BOSTON, JULY 25 -- Digital Equipment Corp. reported a $256.7 million fourth-quarter loss today, the computer giant's first ever quarterly loss and a reflection of a voluntary severance program under which 3,000 employees left over the last 12 months.

Mark Steinkrauss, director of investor relations, said Digital's restructuring program included plans to cut another 5,000 to 6,000 people in the coming months through voluntary severance and attrition.

The loss by one of New England's most important companies provided further evidence of economic trouble in the region, which grew quickly during the boom years of the 1980s but tumbled into recession because of the slumping high-technology, financial services and real estate industries.

But some securities analysts who follow Digital saw the loss as a piece of good news because it showed the company was aggressively trying to cut expenses while remaining competitive.

"I'm encouraged that they decided to bite the bullet and do it,'' said Marc Schulman, an analyst with UBS Securities Inc. in New York. ''Things are as bad as they're going to get, and now they're going to get better."

Added Steinkrauss: "The company knew exactly what it was doing ... in light of what it needs to do in terms of reducing its cost structure."

Still, the news was not well received on Wall Street. Digital stock fell 62 1/2 cents a share to $74.87 1/2 in New York Stock Exchange trading.

Employee retraining, separation incentives and other costs associated with the Maynard, Mass.-based company's restructuring program cost $400 million in the fourth quarter.

Senior Vice President John F. Smith also attributed the computer maker's loss to "the continuing economic slowdown that affects ... {the} U.S. and several other markets."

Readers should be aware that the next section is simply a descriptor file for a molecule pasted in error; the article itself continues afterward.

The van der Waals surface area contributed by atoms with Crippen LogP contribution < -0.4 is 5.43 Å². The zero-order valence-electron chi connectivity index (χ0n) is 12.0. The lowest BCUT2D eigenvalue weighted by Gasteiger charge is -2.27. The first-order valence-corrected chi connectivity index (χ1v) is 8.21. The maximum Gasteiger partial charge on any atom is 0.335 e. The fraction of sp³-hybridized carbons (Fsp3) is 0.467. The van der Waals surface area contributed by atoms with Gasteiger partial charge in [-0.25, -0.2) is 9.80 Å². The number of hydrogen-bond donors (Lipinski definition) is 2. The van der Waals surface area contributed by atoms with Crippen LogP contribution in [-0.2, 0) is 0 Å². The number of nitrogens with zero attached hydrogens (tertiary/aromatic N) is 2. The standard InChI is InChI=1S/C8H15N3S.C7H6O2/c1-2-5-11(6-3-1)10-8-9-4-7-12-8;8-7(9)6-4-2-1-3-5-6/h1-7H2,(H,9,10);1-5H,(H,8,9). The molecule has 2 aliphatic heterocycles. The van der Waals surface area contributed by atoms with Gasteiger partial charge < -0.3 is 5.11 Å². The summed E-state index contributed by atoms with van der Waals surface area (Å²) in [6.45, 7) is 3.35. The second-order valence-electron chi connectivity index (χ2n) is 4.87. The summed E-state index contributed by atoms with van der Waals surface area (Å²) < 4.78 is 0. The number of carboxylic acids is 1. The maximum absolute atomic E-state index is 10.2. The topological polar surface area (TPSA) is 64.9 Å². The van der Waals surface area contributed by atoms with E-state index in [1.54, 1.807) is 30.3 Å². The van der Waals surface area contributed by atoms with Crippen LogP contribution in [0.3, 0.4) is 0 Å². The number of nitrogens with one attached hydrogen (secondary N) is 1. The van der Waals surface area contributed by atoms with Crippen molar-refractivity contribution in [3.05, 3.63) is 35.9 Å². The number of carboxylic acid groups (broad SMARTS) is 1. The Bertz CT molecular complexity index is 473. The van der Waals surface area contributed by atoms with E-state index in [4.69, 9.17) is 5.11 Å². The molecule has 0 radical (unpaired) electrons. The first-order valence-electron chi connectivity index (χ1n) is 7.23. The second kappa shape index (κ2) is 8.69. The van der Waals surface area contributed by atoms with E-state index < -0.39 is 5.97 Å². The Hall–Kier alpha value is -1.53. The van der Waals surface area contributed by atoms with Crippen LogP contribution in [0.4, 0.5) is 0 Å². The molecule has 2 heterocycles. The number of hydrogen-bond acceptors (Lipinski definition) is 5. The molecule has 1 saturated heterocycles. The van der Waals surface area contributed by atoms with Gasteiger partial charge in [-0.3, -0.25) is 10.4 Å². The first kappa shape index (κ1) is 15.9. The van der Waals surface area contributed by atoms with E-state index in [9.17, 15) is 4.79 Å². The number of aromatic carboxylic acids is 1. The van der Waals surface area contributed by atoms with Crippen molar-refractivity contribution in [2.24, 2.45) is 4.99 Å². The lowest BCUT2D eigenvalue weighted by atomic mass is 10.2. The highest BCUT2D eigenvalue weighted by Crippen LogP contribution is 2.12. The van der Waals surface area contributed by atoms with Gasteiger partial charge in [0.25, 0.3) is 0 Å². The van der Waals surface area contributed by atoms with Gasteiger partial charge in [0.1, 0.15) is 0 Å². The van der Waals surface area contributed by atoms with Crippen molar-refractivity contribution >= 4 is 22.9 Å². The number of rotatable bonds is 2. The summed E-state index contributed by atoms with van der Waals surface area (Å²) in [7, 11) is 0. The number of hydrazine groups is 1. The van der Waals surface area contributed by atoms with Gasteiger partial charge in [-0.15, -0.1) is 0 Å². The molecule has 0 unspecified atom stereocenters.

For its fourth quarter ended June 30, the company said it lost $2.11 a share on revenue of $3.4 billion, compared with earnings of $313.2 million ($2.51 a share) on revenue of $3.5 billion for the same quarter in 1989.

Profits for the full fiscal year after absorbing pretax charges of $550 million fell to $74.4 million (59 cents), from $1.1 billion ($8.45) in 1989. Digital's sales were up 2 percent to $12.9 billion from $12.7 billion last year.

"Increasing profit is the most important challenge the company faces," Smith said in a statement. "We are not satisfied with our operating results and will continue focusing on revenue growth and reducing our cost structure."

He said the company was reducing costs by identifying positions that are no longer needed, either because of changes in technology or business practices.

"We expect to begin receiving ongoing cost savings from these actions in the current year, and the full impact will be realized by next fiscal year," Smith said in the statement.

Schulman, who predicted Digital's turnaround would take about two years, said many of the bigger computer companies are scrambling to update product lines and keep up with overseas competitors.

"Given their size, it's going to take a while," he said. "The underlying problem is the shift in the structure of demand toward work stations and PCs {personal computers} -- areas which do not represent a high percentage of their revenue."

Companies are also beginning to scale back from the explosive expansion of the early 1980s, when the industry boomed in California's Silicon Valley and along Massachusetts's Route 128.